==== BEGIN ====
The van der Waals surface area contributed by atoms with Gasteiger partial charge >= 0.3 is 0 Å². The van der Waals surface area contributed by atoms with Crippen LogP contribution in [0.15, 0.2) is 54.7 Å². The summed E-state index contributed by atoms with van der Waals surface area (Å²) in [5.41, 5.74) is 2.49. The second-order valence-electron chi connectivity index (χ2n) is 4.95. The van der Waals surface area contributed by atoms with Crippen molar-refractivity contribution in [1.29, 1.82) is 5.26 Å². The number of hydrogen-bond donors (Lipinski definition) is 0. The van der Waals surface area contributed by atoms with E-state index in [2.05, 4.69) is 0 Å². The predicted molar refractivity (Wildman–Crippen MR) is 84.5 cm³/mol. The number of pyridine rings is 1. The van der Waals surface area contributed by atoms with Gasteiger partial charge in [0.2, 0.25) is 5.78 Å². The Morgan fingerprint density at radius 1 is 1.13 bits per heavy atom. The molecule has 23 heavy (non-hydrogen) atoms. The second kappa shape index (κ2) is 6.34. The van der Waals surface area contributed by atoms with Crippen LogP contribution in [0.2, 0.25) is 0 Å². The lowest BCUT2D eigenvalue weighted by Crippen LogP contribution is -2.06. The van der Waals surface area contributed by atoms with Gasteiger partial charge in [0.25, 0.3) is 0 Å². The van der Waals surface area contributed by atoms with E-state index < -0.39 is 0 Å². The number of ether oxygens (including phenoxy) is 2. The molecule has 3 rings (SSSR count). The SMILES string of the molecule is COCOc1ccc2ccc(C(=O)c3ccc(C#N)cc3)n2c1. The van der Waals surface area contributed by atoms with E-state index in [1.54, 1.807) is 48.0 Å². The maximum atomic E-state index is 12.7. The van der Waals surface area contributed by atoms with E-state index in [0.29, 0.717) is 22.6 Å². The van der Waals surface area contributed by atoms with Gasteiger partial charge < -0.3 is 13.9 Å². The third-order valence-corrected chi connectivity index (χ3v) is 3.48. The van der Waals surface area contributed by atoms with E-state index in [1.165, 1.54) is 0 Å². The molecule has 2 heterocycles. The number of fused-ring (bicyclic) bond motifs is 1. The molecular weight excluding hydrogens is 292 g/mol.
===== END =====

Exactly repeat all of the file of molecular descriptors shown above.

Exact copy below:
The van der Waals surface area contributed by atoms with Gasteiger partial charge >= 0.3 is 0 Å². The van der Waals surface area contributed by atoms with Crippen LogP contribution in [0.15, 0.2) is 54.7 Å². The summed E-state index contributed by atoms with van der Waals surface area (Å²) in [5.41, 5.74) is 2.49. The second-order valence-electron chi connectivity index (χ2n) is 4.95. The van der Waals surface area contributed by atoms with Crippen molar-refractivity contribution in [1.29, 1.82) is 5.26 Å². The number of hydrogen-bond donors (Lipinski definition) is 0. The van der Waals surface area contributed by atoms with E-state index in [2.05, 4.69) is 0 Å². The predicted molar refractivity (Wildman–Crippen MR) is 84.5 cm³/mol. The number of pyridine rings is 1. The van der Waals surface area contributed by atoms with Gasteiger partial charge in [0.2, 0.25) is 5.78 Å². The Morgan fingerprint density at radius 1 is 1.13 bits per heavy atom. The molecule has 23 heavy (non-hydrogen) atoms. The second kappa shape index (κ2) is 6.34. The van der Waals surface area contributed by atoms with Crippen LogP contribution in [0.2, 0.25) is 0 Å². The lowest BCUT2D eigenvalue weighted by Crippen LogP contribution is -2.06. The van der Waals surface area contributed by atoms with Gasteiger partial charge in [0.25, 0.3) is 0 Å². The van der Waals surface area contributed by atoms with E-state index < -0.39 is 0 Å². The number of ether oxygens (including phenoxy) is 2. The molecule has 3 rings (SSSR count). The SMILES string of the molecule is COCOc1ccc2ccc(C(=O)c3ccc(C#N)cc3)n2c1. The van der Waals surface area contributed by atoms with E-state index in [1.54, 1.807) is 48.0 Å². The maximum atomic E-state index is 12.7. The van der Waals surface area contributed by atoms with E-state index in [0.29, 0.717) is 22.6 Å². The van der Waals surface area contributed by atoms with Gasteiger partial charge < -0.3 is 13.9 Å². The third-order valence-corrected chi connectivity index (χ3v) is 3.48. The van der Waals surface area contributed by atoms with E-state index in [1.165, 1.54) is 0 Å². The molecule has 2 heterocycles. The number of fused-ring (bicyclic) bond motifs is 1. The molecular weight excluding hydrogens is 292 g/mol.